Not so long ago, US microgrids were closely associated with severe storms. After all, they seemed to be the most likely events (with some exceptions) to knock out grid power to large swaths of the population for an extended period. In fact, in our 2019 History of microgrids in the US: From Pearl Street to plug-and-play , we traced the contemporary microgrid boom to a series of severe storms in 2011-2012, the most notorious being SuperStorm Sandy. After that, a long list of hurricanes, among them Maria , Hanna , Irma , Harvey and Ida continued to make the case for microgrids. Last year, Texas’ Winter Storm Uri reminded us it doesn’t take hurricane winds to disable the grid — extreme cold can also take its toll.

No doubt more storms will underscore the need for microgrids. But we’re increasingly seeing microgrids tackling additional problems that speak to the versatility and nimbleness of the technology. Microgrids have always had these abilities, but they seem to be taking on new importance in light of climate concerns, geopolitical disruption and the state of the US grid.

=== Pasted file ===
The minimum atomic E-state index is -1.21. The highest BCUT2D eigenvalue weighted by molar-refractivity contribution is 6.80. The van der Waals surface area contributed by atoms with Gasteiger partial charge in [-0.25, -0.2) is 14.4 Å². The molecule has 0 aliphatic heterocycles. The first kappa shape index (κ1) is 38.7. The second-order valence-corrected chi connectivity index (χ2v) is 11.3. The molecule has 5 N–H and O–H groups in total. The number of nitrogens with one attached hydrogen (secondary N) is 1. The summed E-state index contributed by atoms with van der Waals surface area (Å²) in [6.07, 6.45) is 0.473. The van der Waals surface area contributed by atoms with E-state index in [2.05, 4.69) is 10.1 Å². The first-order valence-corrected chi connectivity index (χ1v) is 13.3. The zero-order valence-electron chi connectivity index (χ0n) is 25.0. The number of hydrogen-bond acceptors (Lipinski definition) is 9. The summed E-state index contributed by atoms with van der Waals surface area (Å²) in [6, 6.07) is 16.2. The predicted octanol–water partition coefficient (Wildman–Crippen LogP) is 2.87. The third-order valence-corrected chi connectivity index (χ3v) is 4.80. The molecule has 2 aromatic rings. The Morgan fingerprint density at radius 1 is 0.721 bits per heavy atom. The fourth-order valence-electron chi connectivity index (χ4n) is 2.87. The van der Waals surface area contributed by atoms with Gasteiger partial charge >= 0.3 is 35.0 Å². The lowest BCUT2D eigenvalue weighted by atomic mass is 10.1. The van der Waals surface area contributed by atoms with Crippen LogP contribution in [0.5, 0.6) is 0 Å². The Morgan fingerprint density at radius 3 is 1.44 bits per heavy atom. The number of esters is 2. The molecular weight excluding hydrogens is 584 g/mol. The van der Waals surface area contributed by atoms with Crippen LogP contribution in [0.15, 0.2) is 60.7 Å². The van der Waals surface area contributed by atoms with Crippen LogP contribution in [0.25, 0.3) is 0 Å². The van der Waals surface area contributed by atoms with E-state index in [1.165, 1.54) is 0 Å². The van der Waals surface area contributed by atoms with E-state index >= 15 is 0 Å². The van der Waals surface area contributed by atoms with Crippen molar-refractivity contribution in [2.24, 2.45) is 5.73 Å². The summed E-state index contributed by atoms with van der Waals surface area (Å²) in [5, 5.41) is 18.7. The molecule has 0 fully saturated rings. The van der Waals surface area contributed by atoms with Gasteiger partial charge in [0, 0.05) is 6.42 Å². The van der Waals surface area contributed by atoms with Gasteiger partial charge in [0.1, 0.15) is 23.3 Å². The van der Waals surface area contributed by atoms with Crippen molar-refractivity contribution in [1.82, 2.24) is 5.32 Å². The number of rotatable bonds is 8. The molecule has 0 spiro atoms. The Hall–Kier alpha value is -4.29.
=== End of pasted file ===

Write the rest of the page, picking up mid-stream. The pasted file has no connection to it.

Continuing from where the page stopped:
1. Sustainability and security

More than 1,000 companies, including multinational firms, have set emissions reduction targets to meet their environmental, social and corporate governance goals. A recent study published by Nature found that those using renewable energy certificates (RECs) to meet their goals may find themselves coming up short. RECs aren’t prompting as […]

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